If there is any current Oscar-nominated director who should kick off a talk about cinematic influences, as Patrick Goldstein points out for LA Times' The Big Picture, its Quentin Tarantino. He's the go-to movie geek filmmaker who saturates his films with a mixture of cinematic history and Tarantino twists, and Inglourious Basterds is no exception. But homages and geek love are a double-edged sword, as the director pointed out when he discussed the films that inspired him to make his recent piece of revisionist history.

Tarantino explains: "Here's my problem with this whole influence thing: Instead of critics reviewing my movies, now what they're really doing is trying to match wits with me. Every time they review my movies it's like they want to play chess with the mastermind and show off every reference they can find, even when half of it is all of their own making." The writer that really got under his skin was Salon's Stephanie Zacharek, who had a lot of criticisms for the blood fest known as Kill Bill.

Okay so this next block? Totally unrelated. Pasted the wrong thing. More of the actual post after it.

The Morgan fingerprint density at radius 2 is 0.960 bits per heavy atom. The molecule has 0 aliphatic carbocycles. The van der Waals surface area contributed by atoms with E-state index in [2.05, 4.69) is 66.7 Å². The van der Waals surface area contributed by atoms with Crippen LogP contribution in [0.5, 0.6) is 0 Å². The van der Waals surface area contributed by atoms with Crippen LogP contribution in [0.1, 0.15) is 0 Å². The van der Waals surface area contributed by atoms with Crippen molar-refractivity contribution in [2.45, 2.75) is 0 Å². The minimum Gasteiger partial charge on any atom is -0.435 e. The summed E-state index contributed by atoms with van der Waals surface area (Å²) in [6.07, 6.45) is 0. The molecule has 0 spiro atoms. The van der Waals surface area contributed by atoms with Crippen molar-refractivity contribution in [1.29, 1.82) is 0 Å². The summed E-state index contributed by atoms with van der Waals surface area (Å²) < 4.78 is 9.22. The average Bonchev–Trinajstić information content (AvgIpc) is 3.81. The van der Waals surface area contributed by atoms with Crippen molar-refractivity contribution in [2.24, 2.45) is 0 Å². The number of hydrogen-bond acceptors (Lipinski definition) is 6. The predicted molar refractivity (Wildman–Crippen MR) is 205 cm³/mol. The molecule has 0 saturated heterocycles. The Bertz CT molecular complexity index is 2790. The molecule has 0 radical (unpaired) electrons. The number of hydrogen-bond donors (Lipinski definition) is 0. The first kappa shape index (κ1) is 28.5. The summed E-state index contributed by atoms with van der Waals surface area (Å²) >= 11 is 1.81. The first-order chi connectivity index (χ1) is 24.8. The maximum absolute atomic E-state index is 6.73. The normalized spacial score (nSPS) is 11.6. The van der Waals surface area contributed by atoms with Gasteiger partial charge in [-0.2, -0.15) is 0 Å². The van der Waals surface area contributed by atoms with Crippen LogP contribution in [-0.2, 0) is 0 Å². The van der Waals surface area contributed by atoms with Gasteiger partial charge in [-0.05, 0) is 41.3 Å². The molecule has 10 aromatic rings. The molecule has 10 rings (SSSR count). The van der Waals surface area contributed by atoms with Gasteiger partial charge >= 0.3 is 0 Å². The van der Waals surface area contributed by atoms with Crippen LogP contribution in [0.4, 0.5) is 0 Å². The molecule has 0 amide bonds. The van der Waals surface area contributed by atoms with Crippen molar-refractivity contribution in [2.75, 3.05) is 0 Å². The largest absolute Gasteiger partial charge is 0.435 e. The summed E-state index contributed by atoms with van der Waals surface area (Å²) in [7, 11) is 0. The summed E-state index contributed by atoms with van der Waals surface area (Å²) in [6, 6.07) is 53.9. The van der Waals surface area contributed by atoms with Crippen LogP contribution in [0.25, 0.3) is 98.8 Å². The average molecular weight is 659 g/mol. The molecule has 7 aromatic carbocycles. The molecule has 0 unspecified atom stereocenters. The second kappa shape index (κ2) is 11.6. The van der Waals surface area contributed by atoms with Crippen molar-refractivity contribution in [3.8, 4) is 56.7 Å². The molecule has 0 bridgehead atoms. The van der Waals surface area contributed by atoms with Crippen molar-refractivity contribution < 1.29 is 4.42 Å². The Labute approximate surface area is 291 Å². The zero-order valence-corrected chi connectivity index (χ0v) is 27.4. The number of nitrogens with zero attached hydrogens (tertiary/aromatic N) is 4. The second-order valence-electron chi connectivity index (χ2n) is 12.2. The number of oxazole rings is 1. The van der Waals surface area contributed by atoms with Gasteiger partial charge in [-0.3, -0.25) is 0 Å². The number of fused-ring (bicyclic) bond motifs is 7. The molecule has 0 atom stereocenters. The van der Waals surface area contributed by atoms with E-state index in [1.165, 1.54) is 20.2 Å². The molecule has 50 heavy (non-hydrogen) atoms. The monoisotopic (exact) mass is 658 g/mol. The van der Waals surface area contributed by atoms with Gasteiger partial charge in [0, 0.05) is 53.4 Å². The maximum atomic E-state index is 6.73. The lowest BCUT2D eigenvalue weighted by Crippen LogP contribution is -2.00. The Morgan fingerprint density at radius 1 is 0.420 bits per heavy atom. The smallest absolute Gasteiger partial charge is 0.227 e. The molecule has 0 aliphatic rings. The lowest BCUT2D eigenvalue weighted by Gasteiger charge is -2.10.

But he still managed to gush about some of Inglorious' key influences. There is, of course, the opening homage to The Good, the Bad, and the Ugly, plus a number of influences for each of his actors. For example, Shosanna Dreyfus was seeing flicks about "people fighting behind enemy lines" with films like Operation Amsterdam, and Michael Fassbender was thrust into the world of George Sanders and The Saint.
categories Movies, Cinematical